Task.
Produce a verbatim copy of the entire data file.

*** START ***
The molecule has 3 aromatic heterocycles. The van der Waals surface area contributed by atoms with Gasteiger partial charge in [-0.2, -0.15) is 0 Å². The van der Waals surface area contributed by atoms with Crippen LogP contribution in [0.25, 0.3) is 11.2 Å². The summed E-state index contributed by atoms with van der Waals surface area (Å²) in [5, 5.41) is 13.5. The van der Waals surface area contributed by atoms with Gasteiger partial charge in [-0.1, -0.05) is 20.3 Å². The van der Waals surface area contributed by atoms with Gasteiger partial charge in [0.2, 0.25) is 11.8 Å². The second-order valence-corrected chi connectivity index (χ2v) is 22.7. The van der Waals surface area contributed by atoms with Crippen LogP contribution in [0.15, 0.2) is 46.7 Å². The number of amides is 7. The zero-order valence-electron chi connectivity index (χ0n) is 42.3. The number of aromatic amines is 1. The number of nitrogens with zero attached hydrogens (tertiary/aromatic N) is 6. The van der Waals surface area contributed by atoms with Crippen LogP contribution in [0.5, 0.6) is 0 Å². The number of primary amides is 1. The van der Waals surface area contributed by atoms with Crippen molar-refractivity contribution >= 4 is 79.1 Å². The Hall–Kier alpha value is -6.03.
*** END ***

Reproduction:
The molecule has 3 aromatic heterocycles. The van der Waals surface area contributed by atoms with Gasteiger partial charge in [-0.2, -0.15) is 0 Å². The van der Waals surface area contributed by atoms with Crippen LogP contribution in [0.25, 0.3) is 11.2 Å². The summed E-state index contributed by atoms with van der Waals surface area (Å²) in [5, 5.41) is 13.5. The van der Waals surface area contributed by atoms with Gasteiger partial charge in [-0.1, -0.05) is 20.3 Å². The van der Waals surface area contributed by atoms with Gasteiger partial charge in [0.2, 0.25) is 11.8 Å². The second-order valence-corrected chi connectivity index (χ2v) is 22.7. The van der Waals surface area contributed by atoms with Crippen LogP contribution in [0.15, 0.2) is 46.7 Å². The number of amides is 7. The zero-order valence-electron chi connectivity index (χ0n) is 42.3. The number of aromatic amines is 1. The number of nitrogens with zero attached hydrogens (tertiary/aromatic N) is 6. The van der Waals surface area contributed by atoms with Crippen LogP contribution in [0.5, 0.6) is 0 Å². The number of primary amides is 1. The van der Waals surface area contributed by atoms with Crippen molar-refractivity contribution >= 4 is 79.1 Å². The Hall–Kier alpha value is -6.03.